Questions to ask before working at a startup

Shane F.

Here at Interview Query, we focus a lot on questions and take-homes that are asked of you during the data science interview process at top technology companies, but today we’re going to focus on questions you should ask.

Working at a startup can be a fun (and sometimes lucrative) experience, but not everyone has a great framework for how to evaluate one company from another. Below is a list of things I try to suss out when I’m evaluating an opportunity at a company. Compensation (cash and equity) plays a huge part in choice to join a company but there are many other factors that are at work when you're part of a small team with a big idea.

While by no means exhaustive, this interrogative set should give you a good amount of information with which to inform your decision. Not all of these apply to every company, but you can use this list to kick the tires and find inconsistencies in any statements to try to discern the truth from the sales pitch. Getting the answers to some of these questions is as important as creating a model for yourself of your potential outcome in working for a given company and measuring your opportunity cost.


Goal: discern if this business has a legitamate product, or the opportunity to create one.


Goal: understand the engineering process and technology stack.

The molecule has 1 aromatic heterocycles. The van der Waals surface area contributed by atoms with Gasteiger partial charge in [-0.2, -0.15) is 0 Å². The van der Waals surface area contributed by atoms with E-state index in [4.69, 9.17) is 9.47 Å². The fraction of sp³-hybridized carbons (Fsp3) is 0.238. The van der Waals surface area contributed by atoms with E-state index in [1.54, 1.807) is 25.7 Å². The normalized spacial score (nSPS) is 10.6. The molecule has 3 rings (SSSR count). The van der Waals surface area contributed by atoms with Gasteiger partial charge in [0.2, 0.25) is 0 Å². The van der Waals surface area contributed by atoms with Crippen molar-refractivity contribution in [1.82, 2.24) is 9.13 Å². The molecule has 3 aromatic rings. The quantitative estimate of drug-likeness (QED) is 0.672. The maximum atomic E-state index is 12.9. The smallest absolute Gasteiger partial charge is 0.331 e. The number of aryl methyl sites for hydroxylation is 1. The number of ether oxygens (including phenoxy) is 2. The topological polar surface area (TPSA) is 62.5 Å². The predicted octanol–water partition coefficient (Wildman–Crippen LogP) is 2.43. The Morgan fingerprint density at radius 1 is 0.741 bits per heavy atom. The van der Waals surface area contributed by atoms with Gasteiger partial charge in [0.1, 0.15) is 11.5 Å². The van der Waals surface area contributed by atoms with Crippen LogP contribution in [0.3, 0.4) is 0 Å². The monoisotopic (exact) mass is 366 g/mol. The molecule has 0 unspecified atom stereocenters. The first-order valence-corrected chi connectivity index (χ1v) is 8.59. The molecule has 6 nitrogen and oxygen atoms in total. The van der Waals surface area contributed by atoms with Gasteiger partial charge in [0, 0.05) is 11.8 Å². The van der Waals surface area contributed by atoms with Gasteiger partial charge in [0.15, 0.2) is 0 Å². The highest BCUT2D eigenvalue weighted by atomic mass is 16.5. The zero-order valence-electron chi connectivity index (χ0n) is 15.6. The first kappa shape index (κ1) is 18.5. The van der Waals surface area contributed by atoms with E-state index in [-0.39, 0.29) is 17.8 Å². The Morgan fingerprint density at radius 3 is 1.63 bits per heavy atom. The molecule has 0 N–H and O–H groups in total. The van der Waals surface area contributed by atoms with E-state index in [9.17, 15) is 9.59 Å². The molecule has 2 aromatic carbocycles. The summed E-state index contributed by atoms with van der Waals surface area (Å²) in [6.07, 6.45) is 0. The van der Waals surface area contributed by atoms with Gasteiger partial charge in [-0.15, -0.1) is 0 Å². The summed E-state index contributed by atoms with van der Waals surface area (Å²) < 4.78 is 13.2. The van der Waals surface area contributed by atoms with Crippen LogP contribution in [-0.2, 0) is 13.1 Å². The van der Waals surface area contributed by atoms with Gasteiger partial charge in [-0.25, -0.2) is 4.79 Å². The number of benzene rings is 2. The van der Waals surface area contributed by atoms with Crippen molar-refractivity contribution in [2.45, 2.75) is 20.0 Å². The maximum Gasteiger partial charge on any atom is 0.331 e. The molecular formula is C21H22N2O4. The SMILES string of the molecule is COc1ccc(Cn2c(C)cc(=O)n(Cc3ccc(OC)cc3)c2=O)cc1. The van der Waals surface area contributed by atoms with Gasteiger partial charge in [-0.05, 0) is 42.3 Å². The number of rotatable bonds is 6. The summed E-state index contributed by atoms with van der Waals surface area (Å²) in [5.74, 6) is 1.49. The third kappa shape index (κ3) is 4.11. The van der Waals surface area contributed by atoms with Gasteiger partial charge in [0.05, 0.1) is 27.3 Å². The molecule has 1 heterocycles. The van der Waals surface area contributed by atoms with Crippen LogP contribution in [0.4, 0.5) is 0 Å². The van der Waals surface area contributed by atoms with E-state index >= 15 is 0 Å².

Goal: determine if this team is viable.

Cap Table / Capitalization

Goal: gain an understanding of the company equity structure and your upside.


Goal: figure out the size of the opportunity, how the company plans to monetize and who they're going after.


Goal: figure out if these are people you want to work with and that you trust.


Goal: gain an understanding of the total value of your opportunity.


Goal: glean insight into the financial health of the business.

Vacation / Benefits / work-life balance

Goal: understand if there are safeguards against burnout.

Remote Work

Goal: find out if remote is an option.


Goal: figure out if this is something you want to toil away on day-in, day out.


Goal: Greed can be good, but do the founders understand when enough is enough?


Goal: understand the vision and how long they have been at it


Goal: see if you are aligned with the founders.

In early stage companies, interviewing is essentially a two-sided interrogation by which two parties mutually due-diligence each other and relentlessly backchannel. Founders generally have the upper hand, so hopefully this tips the scales a bit back into your favor.

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